Expected to launch this summer, Facebook’s new video ad units may be a huge profit for the company at an asking price of $1 million per ad. Facebook is hoping that video-ad units can be a more-than-$4-million daily business out of the gate (or 1 bilion per year) – not a low aim at all.
Without a doubt, expanding into mobile an donline video was only expected from Facebook who are currently in talks with various agencies to secure its first video ad partners. It has also been confirmed that there will only be a total of three video advertisements in users’ News Feeds each day as to not overwhelm the crowd.
Facebook plans to sell four ad spots per day, each of which will target specific demographics that include four categories: women over 30, women under 30, men over 30, and men under 30. The company is said to be capping video autoplay ads at 15 seconds, expanding from the main News Feed to cover the left and right columns on the desktop when an ad is played.
What does this mean for the advertising industry?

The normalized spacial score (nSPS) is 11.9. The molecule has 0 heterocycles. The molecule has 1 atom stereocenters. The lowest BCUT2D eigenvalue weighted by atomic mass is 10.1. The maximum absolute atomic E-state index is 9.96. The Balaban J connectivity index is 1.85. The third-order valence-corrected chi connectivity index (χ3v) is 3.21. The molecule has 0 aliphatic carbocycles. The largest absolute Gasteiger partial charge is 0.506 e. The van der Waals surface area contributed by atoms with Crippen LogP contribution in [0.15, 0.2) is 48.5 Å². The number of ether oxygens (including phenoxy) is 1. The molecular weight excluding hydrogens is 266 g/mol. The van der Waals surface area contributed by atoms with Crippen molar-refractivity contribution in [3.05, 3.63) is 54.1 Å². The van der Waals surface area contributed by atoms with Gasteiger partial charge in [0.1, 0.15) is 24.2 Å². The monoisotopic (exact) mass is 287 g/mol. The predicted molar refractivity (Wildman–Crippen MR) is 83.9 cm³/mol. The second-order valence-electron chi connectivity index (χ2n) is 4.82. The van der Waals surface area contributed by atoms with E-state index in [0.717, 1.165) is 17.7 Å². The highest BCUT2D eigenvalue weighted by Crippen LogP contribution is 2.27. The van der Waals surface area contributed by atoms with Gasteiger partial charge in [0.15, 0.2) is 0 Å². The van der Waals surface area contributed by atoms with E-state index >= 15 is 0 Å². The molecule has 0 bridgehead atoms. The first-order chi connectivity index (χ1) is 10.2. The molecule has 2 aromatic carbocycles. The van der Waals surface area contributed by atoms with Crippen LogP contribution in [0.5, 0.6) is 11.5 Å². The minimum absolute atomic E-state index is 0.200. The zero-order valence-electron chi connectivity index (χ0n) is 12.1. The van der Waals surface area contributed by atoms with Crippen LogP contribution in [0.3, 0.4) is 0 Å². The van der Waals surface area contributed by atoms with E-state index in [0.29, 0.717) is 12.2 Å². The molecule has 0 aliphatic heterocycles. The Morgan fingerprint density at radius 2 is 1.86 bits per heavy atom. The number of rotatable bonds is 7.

1. More video. Everywhere.
If you didn’t have enough evidence that video was increasingly becoming more important in the marketing mix, this is perfect evidence. Video has a 400% higher engagement rate compared to static content (Flimp.net).
It is said that a picture worth a thousand words and in that case, a video can be worth a thousand conversions since it is through a moving picture that is the most compelling way to share a story. Video is a preferred medium to text across all demographics and industries in unison. Specifically, online video is 5.33 times more effective than text and video is really one of the few strategies that works well regardless of the vertical.
2. Budgets transferring from traditional media to online (even more than before).
Facebook is aggressively trying to bring marketing budgets online, offering tempting targeting features and minimizing the need for traditional media in the mix. By offering video ad units, Facebook will attempt to capture the major TV ad budgets. Only time will tell if the industry will bite at the offered price tag; however, if it does, it’s almost certain that a user backlash will follow, stirring up the online video world.